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Since my Festiva "L" doesn't come with a tach, I'd have to purchase one to know the rpms, but there's no way I'm shifting over 2K rpm ever.

I shift at:

1st - 7 mph
2nd - 15 mph
3rd - 24 mph
4th - 33 mph

I bump start at:

greater than 5 mph - 5th gear, halfway out on clutch to start it, then quickly switch into appropriate gear

less than 5 mph - key start in neutral
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Old 08-18-2014, 01:10 PM   #6 (permalink)
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In my SUV I have a mpg gauge. When I'm climbing a hill or accelerating it may read 8 mpg (heavy "load" or strain). When I'm on a smooth flat road maintaining my speed I may see 60 mpg (light "load"). I may be running 3000 rpm but the engine is not working very hard so its not using very much fuel. My car is geared to spin pretty fast on the highway. I don't have a choice to change my RPM if I want to maintain my speed, but I can request more fuel with the gas pedal. It may not go any faster but it will make more noise. Its under more of a load. It takes practice to find the best spot for your vehicle. It's kind of like riding a 10 speed and finding the right gear to keep your legs from burning. Sometimes pedaling faster makes it easier sometimes not.
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Old 08-18-2014, 01:14 PM   #7 (permalink)
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Quote:
Originally Posted by kafer65 View Post
In my SUV I have a mpg gauge. When I'm climbing a hill or accelerating it may read 8 mpg (heavy "load" or strain). When I'm on a smooth flat road maintaining my speed I may see 60 mpg (light "load"). I may be running 3000 rpm but the engine is not working very hard so its not using very much fuel. My car is geared to spin pretty fast on the highway. I don't have a choice to change my RPM if I want to maintain my speed, but I can request more fuel with the gas pedal. It may not go any faster but it will make more noise. Its under more of a load. It takes practice to find the best spot for your vehicle. It's kind of like riding a 10 speed and finding the right gear to keep your legs from burning. Sometimes pedaling faster makes it easier sometimes not.
My car must have taller gearing because when I'm driving 55 MPH, it's right at 2,000 RPMs.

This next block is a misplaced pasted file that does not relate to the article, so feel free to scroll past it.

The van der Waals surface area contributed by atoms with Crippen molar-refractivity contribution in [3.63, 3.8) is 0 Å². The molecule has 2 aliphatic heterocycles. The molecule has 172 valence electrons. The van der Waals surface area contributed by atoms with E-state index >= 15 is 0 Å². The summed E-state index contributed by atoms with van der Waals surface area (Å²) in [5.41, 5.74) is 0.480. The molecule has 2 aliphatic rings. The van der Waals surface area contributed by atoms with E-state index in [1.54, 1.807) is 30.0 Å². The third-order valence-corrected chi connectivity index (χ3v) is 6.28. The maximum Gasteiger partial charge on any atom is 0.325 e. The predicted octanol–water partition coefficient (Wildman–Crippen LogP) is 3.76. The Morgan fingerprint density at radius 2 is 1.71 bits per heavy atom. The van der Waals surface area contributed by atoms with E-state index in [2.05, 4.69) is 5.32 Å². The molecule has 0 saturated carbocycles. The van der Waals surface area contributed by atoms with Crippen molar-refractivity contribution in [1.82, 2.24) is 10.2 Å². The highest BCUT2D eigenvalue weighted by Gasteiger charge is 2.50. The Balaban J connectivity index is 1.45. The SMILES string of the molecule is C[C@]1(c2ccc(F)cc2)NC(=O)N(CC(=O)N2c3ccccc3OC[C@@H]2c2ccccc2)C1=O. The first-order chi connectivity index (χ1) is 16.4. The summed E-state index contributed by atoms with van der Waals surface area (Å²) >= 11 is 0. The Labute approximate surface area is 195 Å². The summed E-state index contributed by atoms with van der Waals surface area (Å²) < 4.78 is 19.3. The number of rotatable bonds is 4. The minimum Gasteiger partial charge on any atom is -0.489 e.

Hills are my biggest challenge because I still have not mastered the hypermiling techniques for them yet.
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Old 08-18-2014, 01:17 PM   #8 (permalink)
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Quote:
Originally Posted by cowmeat View Post
Since my Festiva "L" doesn't come with a tach, I'd have to purchase one to know the rpms, but there's no way I'm shifting over 2K rpm ever.
I usually try to keep my shifts at 1,800-2,200 RPMS but I may be doing it incorrectly, I'm not sure. I just like to baby my car.
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Old 08-18-2014, 01:50 PM   #9 (permalink)
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With that low of shift rpm, your probably accelerating for a long time, by dragging it out, you are staying in 1st and 2nd a long time where mpg are terrible, accelerate faster to get into D/OD and lock up the torque convertor.

With my Stratus with a 2.4 3,000 rpm worked well, 1/2-3/4 throttle to 3,000 rpm, left off to get it to shift, back on as hard as I could without making it to down shift. With my auto tranny it is real hard to get 70% load after 1st gear because it will down shift. So thinking about % load has no value.

Shift light on my Cobalt is at 2k, but it's a manual, so I can load the engine for greater efficiency, but sometime like accelerating up hill, it think it's better to get to 55 in 3rd and then jump to 5th than take 2x long to get to 55 if I shifted by the light. 55 rpm = 2k.

Best mpg gains are really on the other end of the road when you need to stop, a good coast = better mpg and brakes last longer.
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Old 08-18-2014, 02:25 PM   #10 (permalink)
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Quote:
Originally Posted by roosterk0031 View Post
With that low of shift rpm, your probably accelerating for a long time, by dragging it out, you are staying in 1st and 2nd a long time where mpg are terrible, accelerate faster to get into D/OD and lock up the torque convertor.

With my Stratus with a 2.4 3,000 rpm worked well, 1/2-3/4 throttle to 3,000 rpm, left off to get it to shift, back on as hard as I could without making it to down shift. With my auto tranny it is real hard to get 70% load after 1st gear because it will down shift. So thinking about % load has no value.
I usually accelerate like a granny, it probably takes me 10-15 seconds to get from 0 to 45 MPH on flat to slightly elevated terrain.

I've been averaging about 30 MPG using this method, however I want to increase that number.

How do I know how much throttle I am using??